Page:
This post is going to be very grim. I hope you will take it as useful information and food for thought. Despite the call for more ventilators, these breathing machines are not a panacea for elderly patients.
As Coronavirus sweeps the country, and as governors beg for federal assistance, the reality of mechanical ventilation for elderly patients has been lost in the whirlwind of discussion about procurement and triage for the worst-case scenarios.
Ventilator manufacturers are besieged with requests for large orders from potential hot spots around the country. Some companies have been approached by high net-worth individuals seeking ventilators for personal use.
Since Sam posted this, other writers have jumped on the same topic:
What You Should Know Before You Need a Ventilator (NYTimes, April 4, 2020)
The Dark Side of Ventilators (Washington Post, April 6, 2020)
80% of New York’s Patients Put on Ventilators Ultimately Die (Business Insider, April 9, 2020)
Having enough ventilators is not a cure-all for respiratory failure due to COVID-19
No physician or government official wants to be in the position of rationing critical medical treatments. No wealthy person wants to admit there are some problems that money cannot overcome. Both perspectives reflect a woeful overestimation of the value of mechanical ventilation in the frail and elderly. It is my belief that some frail and elderly patients, if better informed, might choose to decline mechanical ventilation for the respiratory failure of COVID-19. They might, instead, opt for palliative care and morphine to slip away quietly.
Some elderly patients might opt for palliative care and morphine in lieu of mechanical ventilation
Exactly how COVID-19 disease varies from other viruses remains to be determined but two facts are emerging. First, the mechanical ventilation for COVID-19 requires higher pressures, more oxygen, and prolonged treatments when compared to other forms of respiratory failure. And, second, mechanical ventilation for COVID-19 is significantly less successful than for similar diseases.
The respiratory failure of these inflammatory lung diseases generally falls under the disease process known as Adult Respiratory Distress Syndrome (ARDS). This is a process that is well studied and well understood. In ARDS, the lungs fill with fluid, both in the air exchange sacs and the tissues surrounding them, blocking the passive exchange of oxygen and requiring the active, mechanical thrust of pressurized and concentrated oxygen through this morass of fluid into the blood-stream.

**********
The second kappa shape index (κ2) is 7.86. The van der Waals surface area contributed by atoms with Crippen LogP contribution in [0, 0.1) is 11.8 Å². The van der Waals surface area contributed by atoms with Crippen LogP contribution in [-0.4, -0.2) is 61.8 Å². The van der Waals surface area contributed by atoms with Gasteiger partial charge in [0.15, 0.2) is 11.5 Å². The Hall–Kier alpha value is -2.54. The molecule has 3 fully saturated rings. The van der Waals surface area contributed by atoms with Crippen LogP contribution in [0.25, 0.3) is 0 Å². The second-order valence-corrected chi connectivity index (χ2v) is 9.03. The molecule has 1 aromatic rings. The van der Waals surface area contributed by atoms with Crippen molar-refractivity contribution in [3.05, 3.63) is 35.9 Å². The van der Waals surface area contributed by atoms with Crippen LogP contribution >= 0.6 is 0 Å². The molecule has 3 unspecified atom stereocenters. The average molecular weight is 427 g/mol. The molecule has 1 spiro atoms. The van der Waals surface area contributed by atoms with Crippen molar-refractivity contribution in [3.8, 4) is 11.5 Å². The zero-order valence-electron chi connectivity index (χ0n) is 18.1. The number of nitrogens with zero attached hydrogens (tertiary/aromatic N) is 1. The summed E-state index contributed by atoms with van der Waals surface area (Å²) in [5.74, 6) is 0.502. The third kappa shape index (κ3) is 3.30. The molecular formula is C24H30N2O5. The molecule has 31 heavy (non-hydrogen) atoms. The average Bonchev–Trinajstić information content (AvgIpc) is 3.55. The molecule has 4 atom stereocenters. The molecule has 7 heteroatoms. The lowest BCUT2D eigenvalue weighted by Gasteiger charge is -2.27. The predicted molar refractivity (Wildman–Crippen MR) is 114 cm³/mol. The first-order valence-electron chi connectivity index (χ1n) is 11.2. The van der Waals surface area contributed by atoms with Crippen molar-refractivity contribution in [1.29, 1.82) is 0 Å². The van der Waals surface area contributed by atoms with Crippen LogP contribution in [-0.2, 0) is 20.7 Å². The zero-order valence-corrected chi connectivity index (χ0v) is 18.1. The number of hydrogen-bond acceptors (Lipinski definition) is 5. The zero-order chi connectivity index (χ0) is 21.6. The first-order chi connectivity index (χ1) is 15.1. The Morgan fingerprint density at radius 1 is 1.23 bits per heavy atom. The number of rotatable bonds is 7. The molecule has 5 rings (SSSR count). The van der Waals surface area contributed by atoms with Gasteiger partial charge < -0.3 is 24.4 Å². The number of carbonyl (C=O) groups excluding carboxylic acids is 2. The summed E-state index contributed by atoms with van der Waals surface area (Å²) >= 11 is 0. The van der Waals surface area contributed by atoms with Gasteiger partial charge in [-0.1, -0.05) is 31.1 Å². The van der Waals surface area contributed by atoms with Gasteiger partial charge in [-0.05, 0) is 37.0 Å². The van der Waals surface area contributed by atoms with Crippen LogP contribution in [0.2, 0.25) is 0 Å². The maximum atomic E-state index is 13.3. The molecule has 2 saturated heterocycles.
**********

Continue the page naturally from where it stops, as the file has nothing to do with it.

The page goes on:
Sixty percent of ARDS patients over the age of 85 do not survive despite mechanical ventilation
ARDS is uniformly fatal among the elderly without mechanical ventilation. But even with aggressive treatment the outcome is far from guaranteed and the complications are manifold.
Sixty percent of ARDS patients over the age of 85 do not survive despite mechanical ventilation. Of the forty percent who do survive, over sixty percent will suffer dramatically diminished physical abilities that progress until death during convalescence. Fifty-five percent will have reduced cognitive abilities.
The outcome of COVID-19 patients on ventilators is likely to be worse.
The first reports from China show the mortality rate of Coronavirus patients on ventilators to be very high – regardless of age
The first reports from China show the mortality associated with mechanical ventilation to be 97 percent in one study and 86 percent in another. The first reports from Seattle show a mortality much closer to the ARDS figures quoted above. Anecdotal reports from Italy fall somewhere in between.
And consider this, for ARDS survivors of all ages, almost two thirds will suffer from depression and post-traumatic stress disorder as a result of the trauma of the treatment. Many of these will have permanent lung damage.
If they survive, no elderly patient is the same after their turn on a breathing machine
In summary, almost no elderly patient will return to their pre-infection performance status after their turn on a breathing machine.
Does this mean that we should restrict access to these machines based on age? No, or, not necessarily. Should we restrict access to these machines for those who are disabled or suffering from underlying conditions? No. Should we offer these machines to those with wealth, power, or celebrity? Absolutely not. Nor should we promote their use without a frank discussion about their risks, benefits, and complications.
Updating advance directives is of paramount importance
Rather, we should continue the struggle to obtain the resources to support patient autonomy (a patient’s right to accept or decline a medical treatment) and endorse the decisions informed patients make to demand or decline aggressive treatments.
In this new reality of health care system failures in COVID-19 hotspots and the looming, prolonged flood of hospitalizations among the elderly, updated advance directives are of paramount importance. This can be done via a conversation with your health care proxy in which you verbally specify that you do, or do not, want mechanical ventilation. It does not require updating paperwork or the services of a lawyer.
Selflessness or self-determination?
Choosing to decline a ventilator and to die with the comfort of palliative care might be the choice of a minority of frail and elderly patients. But for them, it might be less an act of selflessness than an act of self-determination.
Photo credit: ECNS.cn news site (medical worker taking care of a Coronavirus patient in Wuhan)